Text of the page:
o“great” is an adjective, so it can be used to describe a noun

o“too” is an adverb, so it can be used to describe the adjective “great”

o“at” is an appropriate preposition for the word “distance”

This one is a good example of how important it is to remember that we’re only concerned with SAT grammar for Identifying Sentence Errors questions; it doesn’t matter if we think we could rephrase the sentence in a way that would be more stylistically pleasing.

Page 410, Question 23

For this one, (C) is the problem because “is released” needs to be “are released” in order to agree with “spears,” which is plural. Once more we see that the College Board is trying to get us to overlook a mis-match between singular and plural phrases. Remember how repetitive the SAT is, and how important it is to read everything carefully!

Page 410, Question 24

A lot of test-takers think something is wrong with this sentence, but if we read it carefully we’ll see that everything in it is actually okay, so (E) is the answer. Test-takers are often worried about (D) being in the passive voice, but the College Board doesn’t consider the passive voice to be a grammatical mistake, as this question (along with many others) clearly demonstrates.

Page 410, Question 25

The correct phrase should be “capable of distinguishing,” so (C) is the mistake here. This question is an example of the kind of prepositional idiom that the College Board occasionally tests. Unfortunately, there’s not much we can learn from this question, because it’s unlikely that the College Board will revisit this particular idiom when you take the test for real, since there are thousands of prepositional idioms and different ones show up on each test.

Page 410, Question 26

Though most people would say a sentence like this in real life and not think twice about it, the word “their” is plural, which doesn’t work because the town’s name is technically singular. A correct phrase would be “its residents,” so (D) is the mistake. This is one more case of the College Board hoping you won’t notice a mismatch between singular and plural phrases. It’s also a good example of how a sentence can be incorrect on the SAT even though it would seem perfectly normal to an educated speaker of English in real life.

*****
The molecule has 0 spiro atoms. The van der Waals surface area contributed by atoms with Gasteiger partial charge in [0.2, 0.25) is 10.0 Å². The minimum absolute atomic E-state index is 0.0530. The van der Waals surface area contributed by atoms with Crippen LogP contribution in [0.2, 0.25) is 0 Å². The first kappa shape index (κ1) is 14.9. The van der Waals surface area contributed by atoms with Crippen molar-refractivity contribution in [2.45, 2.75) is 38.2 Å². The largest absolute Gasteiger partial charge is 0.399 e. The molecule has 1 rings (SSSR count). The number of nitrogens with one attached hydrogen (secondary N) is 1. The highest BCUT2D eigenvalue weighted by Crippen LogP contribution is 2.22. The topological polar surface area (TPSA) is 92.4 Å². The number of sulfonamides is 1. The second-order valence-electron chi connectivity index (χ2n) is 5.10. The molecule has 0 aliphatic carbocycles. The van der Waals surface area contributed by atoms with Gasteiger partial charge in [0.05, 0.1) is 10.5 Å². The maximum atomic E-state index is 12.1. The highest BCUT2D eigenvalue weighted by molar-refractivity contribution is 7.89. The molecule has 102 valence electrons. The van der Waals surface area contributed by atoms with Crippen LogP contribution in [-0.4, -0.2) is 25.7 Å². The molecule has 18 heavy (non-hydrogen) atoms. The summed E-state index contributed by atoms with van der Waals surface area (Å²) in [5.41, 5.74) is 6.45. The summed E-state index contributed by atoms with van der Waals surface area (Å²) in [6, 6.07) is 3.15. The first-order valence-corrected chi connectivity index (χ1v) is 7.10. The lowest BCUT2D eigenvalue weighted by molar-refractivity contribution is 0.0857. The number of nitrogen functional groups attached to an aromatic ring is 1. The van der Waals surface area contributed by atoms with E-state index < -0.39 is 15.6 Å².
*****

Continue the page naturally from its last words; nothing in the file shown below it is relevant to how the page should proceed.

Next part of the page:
Page 410, Question 27

Nothing is wrong with this sentence, though students often think there is. The phrase “long since forgotten” is acceptable, and the phrase “crafted by artisans” is also okay, even though it’s in the passive voice, because the College Board doesn’t consider the passive voice to be a grammatical problem. (E) is the correct answer.

Page 410, Question 28

Here, the word “requires” should be “require,” in order to agree with “grades,” so (D) is the answer. This is another example of the College Board hoping you won’t notice that a singular verb has been paired with a plural subject.

Page 410, Question 29

The problem with the original version of the sentence is that it compares a “story” to a person, “Hank Aaron.” Remember that the College Board requires us to compare stories to stories or people to people, but it doesn’t let us compare stories to people, so (D) is the mistake. A correct form might have been “than the story of baseball’s great hitter,” because then we’d be comparing one story to another story.


As you can see, the key to doing well on these Identifying Sentence Errors questions is to train yourself to look for the same handful of grammatical issues over and over in a variety of settings. It’s also very important to think only in terms of actual rules being broken, rather than in general terms of “awkwardness,” because the critical issue in any question is going to be a specific rule of SAT grammar, not a loosely defined concept like awkwardness.

Video Demonstrations

If you’d like to see videos of some sample solutions like the ones in this book, please visit A selection of free videos is available for readers of this book.